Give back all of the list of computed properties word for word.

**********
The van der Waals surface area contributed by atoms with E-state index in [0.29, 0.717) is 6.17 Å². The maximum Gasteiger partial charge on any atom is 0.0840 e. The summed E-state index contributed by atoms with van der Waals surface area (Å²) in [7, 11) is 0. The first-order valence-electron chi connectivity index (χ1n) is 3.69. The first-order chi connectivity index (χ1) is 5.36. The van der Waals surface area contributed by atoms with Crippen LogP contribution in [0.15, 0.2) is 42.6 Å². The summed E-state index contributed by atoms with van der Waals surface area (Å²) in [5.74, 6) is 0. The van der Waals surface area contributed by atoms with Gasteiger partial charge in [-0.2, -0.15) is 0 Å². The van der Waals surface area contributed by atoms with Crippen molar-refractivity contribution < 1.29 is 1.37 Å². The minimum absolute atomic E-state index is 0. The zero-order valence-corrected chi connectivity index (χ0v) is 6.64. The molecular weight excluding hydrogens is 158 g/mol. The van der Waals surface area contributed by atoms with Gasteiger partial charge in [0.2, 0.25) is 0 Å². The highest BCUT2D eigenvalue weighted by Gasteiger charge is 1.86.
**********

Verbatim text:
The van der Waals surface area contributed by atoms with E-state index in [0.29, 0.717) is 6.17 Å². The maximum Gasteiger partial charge on any atom is 0.0840 e. The summed E-state index contributed by atoms with van der Waals surface area (Å²) in [7, 11) is 0. The first-order valence-electron chi connectivity index (χ1n) is 3.69. The first-order chi connectivity index (χ1) is 5.36. The van der Waals surface area contributed by atoms with Crippen LogP contribution in [0.15, 0.2) is 42.6 Å². The summed E-state index contributed by atoms with van der Waals surface area (Å²) in [5.74, 6) is 0. The van der Waals surface area contributed by atoms with Gasteiger partial charge in [-0.2, -0.15) is 0 Å². The van der Waals surface area contributed by atoms with Crippen molar-refractivity contribution < 1.29 is 1.37 Å². The minimum absolute atomic E-state index is 0. The zero-order valence-corrected chi connectivity index (χ0v) is 6.64. The molecular weight excluding hydrogens is 158 g/mol. The van der Waals surface area contributed by atoms with Gasteiger partial charge in [0.2, 0.25) is 0 Å². The highest BCUT2D eigenvalue weighted by Gasteiger charge is 1.86.